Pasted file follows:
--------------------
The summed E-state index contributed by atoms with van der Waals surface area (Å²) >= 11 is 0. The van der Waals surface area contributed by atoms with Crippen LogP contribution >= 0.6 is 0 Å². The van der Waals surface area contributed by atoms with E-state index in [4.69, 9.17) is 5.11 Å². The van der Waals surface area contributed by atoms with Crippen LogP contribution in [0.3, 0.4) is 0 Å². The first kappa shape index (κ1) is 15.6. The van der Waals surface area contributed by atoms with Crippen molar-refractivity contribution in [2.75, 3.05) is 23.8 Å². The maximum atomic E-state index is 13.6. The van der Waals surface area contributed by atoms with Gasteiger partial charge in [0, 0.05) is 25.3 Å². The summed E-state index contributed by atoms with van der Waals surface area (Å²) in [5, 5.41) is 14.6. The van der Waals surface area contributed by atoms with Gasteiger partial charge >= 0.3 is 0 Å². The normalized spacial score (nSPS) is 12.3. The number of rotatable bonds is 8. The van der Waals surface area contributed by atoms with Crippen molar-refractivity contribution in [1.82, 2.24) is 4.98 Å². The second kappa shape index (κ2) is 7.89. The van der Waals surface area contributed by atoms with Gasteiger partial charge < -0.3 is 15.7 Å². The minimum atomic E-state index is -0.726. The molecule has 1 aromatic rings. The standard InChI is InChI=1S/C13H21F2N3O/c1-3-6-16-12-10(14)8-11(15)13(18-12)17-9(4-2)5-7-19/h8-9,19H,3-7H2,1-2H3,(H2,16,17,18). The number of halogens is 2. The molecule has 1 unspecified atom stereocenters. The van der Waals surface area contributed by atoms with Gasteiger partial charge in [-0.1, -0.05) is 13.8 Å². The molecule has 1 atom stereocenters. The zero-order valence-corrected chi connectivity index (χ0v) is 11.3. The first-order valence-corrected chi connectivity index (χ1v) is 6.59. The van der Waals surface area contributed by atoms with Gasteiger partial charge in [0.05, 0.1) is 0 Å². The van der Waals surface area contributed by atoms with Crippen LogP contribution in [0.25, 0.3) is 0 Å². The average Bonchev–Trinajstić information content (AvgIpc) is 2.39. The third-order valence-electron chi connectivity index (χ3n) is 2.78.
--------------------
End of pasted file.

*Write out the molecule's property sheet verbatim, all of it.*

The summed E-state index contributed by atoms with van der Waals surface area (Å²) >= 11 is 0. The van der Waals surface area contributed by atoms with Crippen LogP contribution >= 0.6 is 0 Å². The van der Waals surface area contributed by atoms with E-state index in [4.69, 9.17) is 5.11 Å². The van der Waals surface area contributed by atoms with Crippen LogP contribution in [0.3, 0.4) is 0 Å². The first kappa shape index (κ1) is 15.6. The van der Waals surface area contributed by atoms with Crippen molar-refractivity contribution in [2.75, 3.05) is 23.8 Å². The maximum atomic E-state index is 13.6. The van der Waals surface area contributed by atoms with Gasteiger partial charge in [0, 0.05) is 25.3 Å². The summed E-state index contributed by atoms with van der Waals surface area (Å²) in [5, 5.41) is 14.6. The van der Waals surface area contributed by atoms with Gasteiger partial charge >= 0.3 is 0 Å². The normalized spacial score (nSPS) is 12.3. The number of rotatable bonds is 8. The van der Waals surface area contributed by atoms with Crippen molar-refractivity contribution in [1.82, 2.24) is 4.98 Å². The second kappa shape index (κ2) is 7.89. The van der Waals surface area contributed by atoms with Gasteiger partial charge < -0.3 is 15.7 Å². The minimum atomic E-state index is -0.726. The molecule has 1 aromatic rings. The standard InChI is InChI=1S/C13H21F2N3O/c1-3-6-16-12-10(14)8-11(15)13(18-12)17-9(4-2)5-7-19/h8-9,19H,3-7H2,1-2H3,(H2,16,17,18). The number of halogens is 2. The molecule has 1 unspecified atom stereocenters. The van der Waals surface area contributed by atoms with Gasteiger partial charge in [-0.1, -0.05) is 13.8 Å². The molecule has 1 atom stereocenters. The zero-order valence-corrected chi connectivity index (χ0v) is 11.3. The first-order valence-corrected chi connectivity index (χ1v) is 6.59. The van der Waals surface area contributed by atoms with Gasteiger partial charge in [0.05, 0.1) is 0 Å². The van der Waals surface area contributed by atoms with Crippen LogP contribution in [0.25, 0.3) is 0 Å². The average Bonchev–Trinajstić information content (AvgIpc) is 2.39. The third-order valence-electron chi connectivity index (χ3n) is 2.78.